What is the narrator's attitude toward "The Ones Who Walk Away from Omelas" by Ursula K. Le Guin?

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For the majority of the short story, the narrator conveys a detached resignation to the bargain on which this society rests. The child who is held in captivity is described in factual, neutral terms:

It looks about six, but actually is nearly ten. It is feeble-minded. Perhaps it was born...

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For the majority of the short story, the narrator conveys a detached resignation to the bargain on which this society rests. The child who is held in captivity is described in factual, neutral terms:

It looks about six, but actually is nearly ten. It is feeble-minded. Perhaps it was born defective, or perhaps it has become imbecile through fear, malnutrition, and neglect. It picks its nose...as it sits hunched in the corner farthest from the bucket and the two mops. It is afraid of the mops. It finds them horrible. It shuts its eyes, but it knows the mops are still standing there; and the door is locked; and nobody will come.

There is no sense of outrage or compassion in this description. Instead, the narrator merely conveys the truth of the situation.

This detached approach is also taken when describing how the community benefits from the suffering of this one child:

If it were cleaned and fed and comforted, that would be a good thing, indeed; but if it were done, in that day and hour all the prosperity and beauty and delight of Omelas would wither and be destroyed. Those are the terms. To exchange all the goodness and grace of every life in Omelas for that single, small improvement: to throw away the happiness of thousands for the chance of the happiness of one: that would be to let guilt within the walls indeed.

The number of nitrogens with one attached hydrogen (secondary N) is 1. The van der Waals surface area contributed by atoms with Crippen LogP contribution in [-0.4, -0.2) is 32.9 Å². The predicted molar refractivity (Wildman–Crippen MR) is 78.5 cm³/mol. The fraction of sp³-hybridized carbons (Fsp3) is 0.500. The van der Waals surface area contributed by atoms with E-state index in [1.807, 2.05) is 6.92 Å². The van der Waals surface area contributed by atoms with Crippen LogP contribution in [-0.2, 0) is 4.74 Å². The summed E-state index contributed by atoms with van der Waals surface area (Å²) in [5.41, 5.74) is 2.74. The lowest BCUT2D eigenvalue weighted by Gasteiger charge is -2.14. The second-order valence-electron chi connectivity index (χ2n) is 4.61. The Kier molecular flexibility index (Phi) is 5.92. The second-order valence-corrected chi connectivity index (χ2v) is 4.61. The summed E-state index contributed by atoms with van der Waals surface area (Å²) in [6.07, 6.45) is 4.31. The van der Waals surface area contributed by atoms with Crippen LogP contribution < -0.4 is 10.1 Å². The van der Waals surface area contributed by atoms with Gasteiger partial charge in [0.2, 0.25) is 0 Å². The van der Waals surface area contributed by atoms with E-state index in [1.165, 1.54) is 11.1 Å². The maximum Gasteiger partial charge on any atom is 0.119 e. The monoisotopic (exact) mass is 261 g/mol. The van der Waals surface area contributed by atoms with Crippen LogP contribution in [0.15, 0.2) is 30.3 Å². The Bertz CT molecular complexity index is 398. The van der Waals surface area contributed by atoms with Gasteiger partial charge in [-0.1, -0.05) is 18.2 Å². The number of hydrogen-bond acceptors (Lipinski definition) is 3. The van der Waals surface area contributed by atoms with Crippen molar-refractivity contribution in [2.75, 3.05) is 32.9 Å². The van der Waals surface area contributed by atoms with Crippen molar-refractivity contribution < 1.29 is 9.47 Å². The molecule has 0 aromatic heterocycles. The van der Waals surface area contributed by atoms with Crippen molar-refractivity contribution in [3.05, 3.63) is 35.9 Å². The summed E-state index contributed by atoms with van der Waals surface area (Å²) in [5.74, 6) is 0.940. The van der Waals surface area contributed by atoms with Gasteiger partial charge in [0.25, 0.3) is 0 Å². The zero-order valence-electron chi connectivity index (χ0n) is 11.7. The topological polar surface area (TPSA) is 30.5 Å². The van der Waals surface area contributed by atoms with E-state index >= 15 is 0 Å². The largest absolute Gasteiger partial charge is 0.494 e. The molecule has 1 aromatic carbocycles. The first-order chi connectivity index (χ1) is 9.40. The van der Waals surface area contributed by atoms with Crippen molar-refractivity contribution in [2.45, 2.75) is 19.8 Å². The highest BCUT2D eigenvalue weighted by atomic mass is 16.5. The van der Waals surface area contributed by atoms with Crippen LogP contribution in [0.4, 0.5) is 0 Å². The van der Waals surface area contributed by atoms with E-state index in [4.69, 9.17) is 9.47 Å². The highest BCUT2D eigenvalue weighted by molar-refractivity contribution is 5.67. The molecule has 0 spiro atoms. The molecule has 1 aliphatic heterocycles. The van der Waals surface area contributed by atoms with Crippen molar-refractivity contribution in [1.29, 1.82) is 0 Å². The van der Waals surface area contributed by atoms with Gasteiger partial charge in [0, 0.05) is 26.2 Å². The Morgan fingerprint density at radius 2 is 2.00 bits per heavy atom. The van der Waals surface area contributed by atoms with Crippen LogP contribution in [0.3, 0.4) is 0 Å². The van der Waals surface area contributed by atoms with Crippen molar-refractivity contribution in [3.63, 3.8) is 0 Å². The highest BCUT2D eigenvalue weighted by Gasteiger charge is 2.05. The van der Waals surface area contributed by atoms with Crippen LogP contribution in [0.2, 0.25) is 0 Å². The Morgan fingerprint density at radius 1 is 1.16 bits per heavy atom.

The terms are strict and absolute; there may not even be a kind word spoken to the child.

Again, these are the facts. The narrator neither tries to defend the community's collective neglect of the child in exchange for their own happiness nor attempts to condemn them for inflicting unspeakable pain on an undeserving child. Instead, the narrator provides an explanation for why the community continues to engage in this abuse year after year: they do it to save their own "goodness and grace" and "beauty and delight." They find themselves more important as a collective whole than any one life individually.

However, as the narration approaches the end, there is a hint of a different tone as the narrator describes those people who learn of the child and decide to walk away from Omelas. This section begins with a statement: "But there is one more thing to tell, and this is quite incredible." It is the modifier of "incredible" that allows us to catch a glimpse of the narrator's thoughts. Each person leaves their community completely alone, and "they walk ahead into the darkness, and they do not come back." The narrator finds this journey into the unknown, into a place apart from the land of "happiness," an incredible choice. We therefore know that the narrator stands in awe of those who choose a different path, who are willing to leave behind their own guaranteed happiness, in order to take a stand against the abuse of an innocent child.